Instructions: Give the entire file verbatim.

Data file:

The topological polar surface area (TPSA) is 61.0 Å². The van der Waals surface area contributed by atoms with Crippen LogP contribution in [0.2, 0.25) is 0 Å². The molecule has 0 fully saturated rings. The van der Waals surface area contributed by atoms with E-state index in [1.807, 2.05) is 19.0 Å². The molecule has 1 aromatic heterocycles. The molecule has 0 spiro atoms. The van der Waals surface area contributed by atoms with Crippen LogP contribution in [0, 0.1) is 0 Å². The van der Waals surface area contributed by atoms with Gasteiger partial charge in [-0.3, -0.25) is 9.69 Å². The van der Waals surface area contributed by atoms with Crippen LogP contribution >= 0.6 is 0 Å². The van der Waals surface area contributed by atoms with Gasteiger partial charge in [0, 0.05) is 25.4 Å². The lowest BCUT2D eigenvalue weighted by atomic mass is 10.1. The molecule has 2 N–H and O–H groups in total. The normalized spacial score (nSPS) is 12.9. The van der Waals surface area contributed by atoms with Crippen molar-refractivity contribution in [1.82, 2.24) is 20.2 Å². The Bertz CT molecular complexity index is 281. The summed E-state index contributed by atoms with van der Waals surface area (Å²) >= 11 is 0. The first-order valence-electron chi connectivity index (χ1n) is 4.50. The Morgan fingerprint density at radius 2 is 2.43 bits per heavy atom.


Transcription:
The topological polar surface area (TPSA) is 61.0 Å². The van der Waals surface area contributed by atoms with Crippen LogP contribution in [0.2, 0.25) is 0 Å². The molecule has 0 fully saturated rings. The van der Waals surface area contributed by atoms with E-state index in [1.807, 2.05) is 19.0 Å². The molecule has 1 aromatic heterocycles. The molecule has 0 spiro atoms. The van der Waals surface area contributed by atoms with Crippen LogP contribution in [0, 0.1) is 0 Å². The van der Waals surface area contributed by atoms with Gasteiger partial charge in [-0.3, -0.25) is 9.69 Å². The van der Waals surface area contributed by atoms with Crippen LogP contribution >= 0.6 is 0 Å². The van der Waals surface area contributed by atoms with Gasteiger partial charge in [0, 0.05) is 25.4 Å². The lowest BCUT2D eigenvalue weighted by atomic mass is 10.1. The molecule has 2 N–H and O–H groups in total. The normalized spacial score (nSPS) is 12.9. The van der Waals surface area contributed by atoms with Crippen molar-refractivity contribution in [1.82, 2.24) is 20.2 Å². The Bertz CT molecular complexity index is 281. The summed E-state index contributed by atoms with van der Waals surface area (Å²) >= 11 is 0. The first-order valence-electron chi connectivity index (χ1n) is 4.50. The Morgan fingerprint density at radius 2 is 2.43 bits per heavy atom.